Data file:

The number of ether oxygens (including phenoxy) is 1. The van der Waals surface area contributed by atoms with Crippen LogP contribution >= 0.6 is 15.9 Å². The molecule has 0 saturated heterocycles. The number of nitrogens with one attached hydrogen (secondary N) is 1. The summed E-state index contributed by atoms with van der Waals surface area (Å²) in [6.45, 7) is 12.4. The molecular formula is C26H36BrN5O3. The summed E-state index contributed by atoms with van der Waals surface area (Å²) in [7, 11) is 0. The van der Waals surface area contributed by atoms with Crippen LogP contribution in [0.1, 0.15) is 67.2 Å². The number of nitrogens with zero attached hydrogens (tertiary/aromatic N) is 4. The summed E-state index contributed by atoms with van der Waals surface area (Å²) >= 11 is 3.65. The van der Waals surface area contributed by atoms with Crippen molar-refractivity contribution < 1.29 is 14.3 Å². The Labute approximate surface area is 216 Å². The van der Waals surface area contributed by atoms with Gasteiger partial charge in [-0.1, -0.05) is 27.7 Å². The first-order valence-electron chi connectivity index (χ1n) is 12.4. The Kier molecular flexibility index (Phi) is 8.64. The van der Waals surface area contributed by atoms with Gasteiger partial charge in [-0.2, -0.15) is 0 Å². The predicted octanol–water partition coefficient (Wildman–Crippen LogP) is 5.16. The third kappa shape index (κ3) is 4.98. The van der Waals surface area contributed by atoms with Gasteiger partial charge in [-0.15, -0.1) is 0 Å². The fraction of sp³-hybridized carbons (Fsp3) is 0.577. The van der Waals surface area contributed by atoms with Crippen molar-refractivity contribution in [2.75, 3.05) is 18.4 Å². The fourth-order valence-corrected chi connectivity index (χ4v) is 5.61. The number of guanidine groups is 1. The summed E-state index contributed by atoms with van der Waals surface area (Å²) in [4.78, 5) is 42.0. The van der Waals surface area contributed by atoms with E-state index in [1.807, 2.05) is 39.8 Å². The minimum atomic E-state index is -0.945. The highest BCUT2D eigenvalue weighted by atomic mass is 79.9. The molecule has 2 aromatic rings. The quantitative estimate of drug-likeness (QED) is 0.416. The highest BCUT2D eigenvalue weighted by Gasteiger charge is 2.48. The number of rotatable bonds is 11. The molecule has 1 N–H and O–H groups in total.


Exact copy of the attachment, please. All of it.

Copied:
The number of ether oxygens (including phenoxy) is 1. The van der Waals surface area contributed by atoms with Crippen LogP contribution >= 0.6 is 15.9 Å². The molecule has 0 saturated heterocycles. The number of nitrogens with one attached hydrogen (secondary N) is 1. The summed E-state index contributed by atoms with van der Waals surface area (Å²) in [6.45, 7) is 12.4. The molecular formula is C26H36BrN5O3. The summed E-state index contributed by atoms with van der Waals surface area (Å²) in [7, 11) is 0. The van der Waals surface area contributed by atoms with Crippen LogP contribution in [0.1, 0.15) is 67.2 Å². The number of nitrogens with zero attached hydrogens (tertiary/aromatic N) is 4. The summed E-state index contributed by atoms with van der Waals surface area (Å²) >= 11 is 3.65. The van der Waals surface area contributed by atoms with Crippen molar-refractivity contribution < 1.29 is 14.3 Å². The Labute approximate surface area is 216 Å². The van der Waals surface area contributed by atoms with Gasteiger partial charge in [-0.1, -0.05) is 27.7 Å². The first-order valence-electron chi connectivity index (χ1n) is 12.4. The Kier molecular flexibility index (Phi) is 8.64. The van der Waals surface area contributed by atoms with Gasteiger partial charge in [-0.2, -0.15) is 0 Å². The predicted octanol–water partition coefficient (Wildman–Crippen LogP) is 5.16. The third kappa shape index (κ3) is 4.98. The van der Waals surface area contributed by atoms with Gasteiger partial charge in [-0.15, -0.1) is 0 Å². The fraction of sp³-hybridized carbons (Fsp3) is 0.577. The van der Waals surface area contributed by atoms with Crippen molar-refractivity contribution in [2.75, 3.05) is 18.4 Å². The fourth-order valence-corrected chi connectivity index (χ4v) is 5.61. The number of guanidine groups is 1. The summed E-state index contributed by atoms with van der Waals surface area (Å²) in [4.78, 5) is 42.0. The van der Waals surface area contributed by atoms with E-state index in [1.807, 2.05) is 39.8 Å². The minimum atomic E-state index is -0.945. The highest BCUT2D eigenvalue weighted by atomic mass is 79.9. The molecule has 2 aromatic rings. The quantitative estimate of drug-likeness (QED) is 0.416. The highest BCUT2D eigenvalue weighted by Gasteiger charge is 2.48. The number of rotatable bonds is 11. The molecule has 1 N–H and O–H groups in total.